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ss triple helix - spring 2005,  Chlamydia screening at Boots - De-moralising medicine

Chlamydia screening at Boots - De-moralising medicine

Boots the chemist is to offer a screening test and treatment for the UK's most common sexually transmitted infection, chlamydia. [1] This is part of a government-backed national screening strategy [2] aimed at reducing the effects and spread of chlamydia infection which is asymptomatic in the majority of men and women and can produce late infertility in women (and probably men). This latest move is a response to the spiralling chlamydia infection rates increasing by about 8% per year. This epidemic has been caused by a huge rise in both the frequency of extramarital sex and the number of sexual partners.

Christians should be concerned about the expansion of this programme. Consider first the means. Like many of the other sites for chlamydia screening, the high street chemist has been chosen as a location for its potential to provide a confidential environment 'out of communion', except for contact tracing, with the rest of the patient's clinical care by their GP or specialist. It also replaces the valuable clinician/patient relationship with an advice leaflet. Such confidentiality is designed to increase the uptake of the screening. But this clinical fragmentation and impersonal context threatens our caring for the whole patient.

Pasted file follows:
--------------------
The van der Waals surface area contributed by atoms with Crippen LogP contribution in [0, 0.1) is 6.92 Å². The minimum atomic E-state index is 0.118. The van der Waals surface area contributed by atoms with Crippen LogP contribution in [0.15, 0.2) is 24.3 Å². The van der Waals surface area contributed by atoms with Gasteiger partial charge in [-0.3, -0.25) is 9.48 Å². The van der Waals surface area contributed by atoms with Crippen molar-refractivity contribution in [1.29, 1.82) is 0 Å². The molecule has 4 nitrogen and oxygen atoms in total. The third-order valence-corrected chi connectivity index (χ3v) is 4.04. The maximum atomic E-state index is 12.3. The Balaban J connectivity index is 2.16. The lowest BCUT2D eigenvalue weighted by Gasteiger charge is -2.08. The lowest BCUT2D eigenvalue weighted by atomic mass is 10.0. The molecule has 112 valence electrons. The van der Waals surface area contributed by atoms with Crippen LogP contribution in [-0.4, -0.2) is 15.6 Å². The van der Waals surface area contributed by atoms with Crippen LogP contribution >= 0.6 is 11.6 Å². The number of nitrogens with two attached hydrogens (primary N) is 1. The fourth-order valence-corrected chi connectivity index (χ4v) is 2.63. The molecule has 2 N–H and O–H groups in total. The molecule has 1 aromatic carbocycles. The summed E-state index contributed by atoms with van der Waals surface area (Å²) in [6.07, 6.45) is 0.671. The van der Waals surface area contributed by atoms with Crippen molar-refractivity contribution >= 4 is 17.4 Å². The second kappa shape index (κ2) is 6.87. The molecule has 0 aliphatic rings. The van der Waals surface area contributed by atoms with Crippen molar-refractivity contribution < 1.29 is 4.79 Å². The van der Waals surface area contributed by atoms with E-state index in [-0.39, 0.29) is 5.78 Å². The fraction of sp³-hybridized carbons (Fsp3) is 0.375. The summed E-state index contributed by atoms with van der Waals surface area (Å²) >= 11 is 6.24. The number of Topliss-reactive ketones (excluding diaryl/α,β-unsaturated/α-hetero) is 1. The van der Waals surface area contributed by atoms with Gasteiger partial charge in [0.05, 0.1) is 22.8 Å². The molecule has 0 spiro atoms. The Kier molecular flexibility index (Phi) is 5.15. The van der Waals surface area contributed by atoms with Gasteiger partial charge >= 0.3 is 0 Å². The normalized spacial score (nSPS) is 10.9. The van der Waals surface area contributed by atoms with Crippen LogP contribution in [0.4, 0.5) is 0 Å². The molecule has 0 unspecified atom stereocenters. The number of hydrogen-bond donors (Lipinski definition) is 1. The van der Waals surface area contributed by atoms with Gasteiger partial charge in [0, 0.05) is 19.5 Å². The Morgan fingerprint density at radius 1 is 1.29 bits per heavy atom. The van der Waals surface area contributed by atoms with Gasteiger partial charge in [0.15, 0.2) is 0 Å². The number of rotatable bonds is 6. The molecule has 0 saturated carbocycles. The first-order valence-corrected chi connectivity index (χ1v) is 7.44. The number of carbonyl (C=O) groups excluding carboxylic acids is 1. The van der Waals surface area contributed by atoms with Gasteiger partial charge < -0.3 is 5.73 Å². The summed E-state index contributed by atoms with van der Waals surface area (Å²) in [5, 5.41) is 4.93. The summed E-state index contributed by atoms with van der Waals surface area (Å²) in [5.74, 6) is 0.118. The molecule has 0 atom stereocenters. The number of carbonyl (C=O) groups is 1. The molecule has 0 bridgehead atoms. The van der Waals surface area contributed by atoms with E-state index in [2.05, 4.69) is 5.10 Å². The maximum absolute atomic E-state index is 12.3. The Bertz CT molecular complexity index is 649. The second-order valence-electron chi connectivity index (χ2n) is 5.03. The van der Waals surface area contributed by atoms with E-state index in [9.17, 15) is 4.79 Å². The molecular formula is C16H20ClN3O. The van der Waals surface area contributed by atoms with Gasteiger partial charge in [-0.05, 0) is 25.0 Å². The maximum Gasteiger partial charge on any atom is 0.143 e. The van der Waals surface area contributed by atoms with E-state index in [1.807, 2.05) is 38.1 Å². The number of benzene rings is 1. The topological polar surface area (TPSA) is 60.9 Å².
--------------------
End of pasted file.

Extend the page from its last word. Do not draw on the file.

But it is more than this. Such an approach removes all opportunity for the clinician to warn the patient about the dangers of further extra-marital sexual activity. Such a warning never seems easy to give our patients, because it takes time in a hard-pressed day and it runs counter to the 'non-judgemental' attitude that our society so stridently demands. Yet we need to remember that it is never God's desire for medical care to be given outside of a moral context. He expects Christian doctors to take opportunities in their surgeries and clinics to explain to patients the good things that result from obeying God's commands and the bad things that happen when they don't.

We should also challenge the false creed of the programme's promoters who think that it is really possible to reduce the overall harm of extra-marital sex. Those who attend Boots will have avoided hearing warnings about the dangers of further extra-marital sex. Instead they will be relieved to continue their life-style unrestrained by the fear of spreading infection or creeping infertility and so seemingly avoid the consequences of their sin. However, more extra-marital sex will lead to more STIs and more unwanted pregnancies. Like the 'safe(r) sex' campaign the result will be a worsening rather than improving of the sexual health of our nation.

  2. LaMontagne DS et al. Establishing the National Chlamydia Screening Programme in England: results from the first full year of screening. Sex Transm Infect 2004; 80:335-341
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